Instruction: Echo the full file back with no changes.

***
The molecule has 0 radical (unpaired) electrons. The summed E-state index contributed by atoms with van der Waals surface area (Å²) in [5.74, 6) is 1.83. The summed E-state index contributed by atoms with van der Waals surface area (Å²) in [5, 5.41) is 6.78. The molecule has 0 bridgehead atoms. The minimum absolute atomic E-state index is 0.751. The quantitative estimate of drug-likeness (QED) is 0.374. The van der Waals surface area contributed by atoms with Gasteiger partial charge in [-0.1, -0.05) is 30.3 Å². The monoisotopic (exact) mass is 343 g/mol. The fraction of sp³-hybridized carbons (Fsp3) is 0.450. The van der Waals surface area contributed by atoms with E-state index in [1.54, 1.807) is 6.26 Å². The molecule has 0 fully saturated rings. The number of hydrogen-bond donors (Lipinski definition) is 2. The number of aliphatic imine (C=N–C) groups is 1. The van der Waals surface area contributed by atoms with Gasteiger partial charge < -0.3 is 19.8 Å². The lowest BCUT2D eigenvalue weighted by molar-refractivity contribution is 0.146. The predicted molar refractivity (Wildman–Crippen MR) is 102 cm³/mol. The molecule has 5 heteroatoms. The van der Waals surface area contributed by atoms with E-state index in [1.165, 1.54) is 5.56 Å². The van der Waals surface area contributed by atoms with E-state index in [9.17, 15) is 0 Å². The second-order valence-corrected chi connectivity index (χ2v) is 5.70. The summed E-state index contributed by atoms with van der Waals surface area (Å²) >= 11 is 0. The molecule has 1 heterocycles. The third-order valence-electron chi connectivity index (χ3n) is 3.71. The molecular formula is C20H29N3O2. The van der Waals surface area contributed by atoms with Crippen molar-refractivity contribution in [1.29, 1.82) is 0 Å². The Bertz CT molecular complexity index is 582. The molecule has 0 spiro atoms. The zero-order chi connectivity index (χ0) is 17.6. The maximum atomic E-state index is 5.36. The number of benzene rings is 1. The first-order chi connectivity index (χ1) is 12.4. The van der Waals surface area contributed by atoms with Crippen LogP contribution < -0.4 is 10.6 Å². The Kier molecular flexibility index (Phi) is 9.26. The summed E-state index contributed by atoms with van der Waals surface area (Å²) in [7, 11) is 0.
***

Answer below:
The molecule has 0 radical (unpaired) electrons. The summed E-state index contributed by atoms with van der Waals surface area (Å²) in [5.74, 6) is 1.83. The summed E-state index contributed by atoms with van der Waals surface area (Å²) in [5, 5.41) is 6.78. The molecule has 0 bridgehead atoms. The minimum absolute atomic E-state index is 0.751. The quantitative estimate of drug-likeness (QED) is 0.374. The van der Waals surface area contributed by atoms with Gasteiger partial charge in [-0.1, -0.05) is 30.3 Å². The monoisotopic (exact) mass is 343 g/mol. The fraction of sp³-hybridized carbons (Fsp3) is 0.450. The van der Waals surface area contributed by atoms with E-state index in [1.54, 1.807) is 6.26 Å². The molecule has 0 fully saturated rings. The number of hydrogen-bond donors (Lipinski definition) is 2. The number of aliphatic imine (C=N–C) groups is 1. The van der Waals surface area contributed by atoms with Gasteiger partial charge < -0.3 is 19.8 Å². The lowest BCUT2D eigenvalue weighted by molar-refractivity contribution is 0.146. The predicted molar refractivity (Wildman–Crippen MR) is 102 cm³/mol. The molecule has 5 heteroatoms. The van der Waals surface area contributed by atoms with E-state index in [1.165, 1.54) is 5.56 Å². The van der Waals surface area contributed by atoms with E-state index in [9.17, 15) is 0 Å². The second-order valence-corrected chi connectivity index (χ2v) is 5.70. The summed E-state index contributed by atoms with van der Waals surface area (Å²) >= 11 is 0. The molecule has 1 heterocycles. The third-order valence-electron chi connectivity index (χ3n) is 3.71. The molecular formula is C20H29N3O2. The van der Waals surface area contributed by atoms with Crippen molar-refractivity contribution in [1.29, 1.82) is 0 Å². The Bertz CT molecular complexity index is 582. The molecule has 0 spiro atoms. The zero-order chi connectivity index (χ0) is 17.6. The maximum atomic E-state index is 5.36. The number of benzene rings is 1. The first-order chi connectivity index (χ1) is 12.4. The van der Waals surface area contributed by atoms with Crippen LogP contribution < -0.4 is 10.6 Å². The Kier molecular flexibility index (Phi) is 9.26. The summed E-state index contributed by atoms with van der Waals surface area (Å²) in [7, 11) is 0.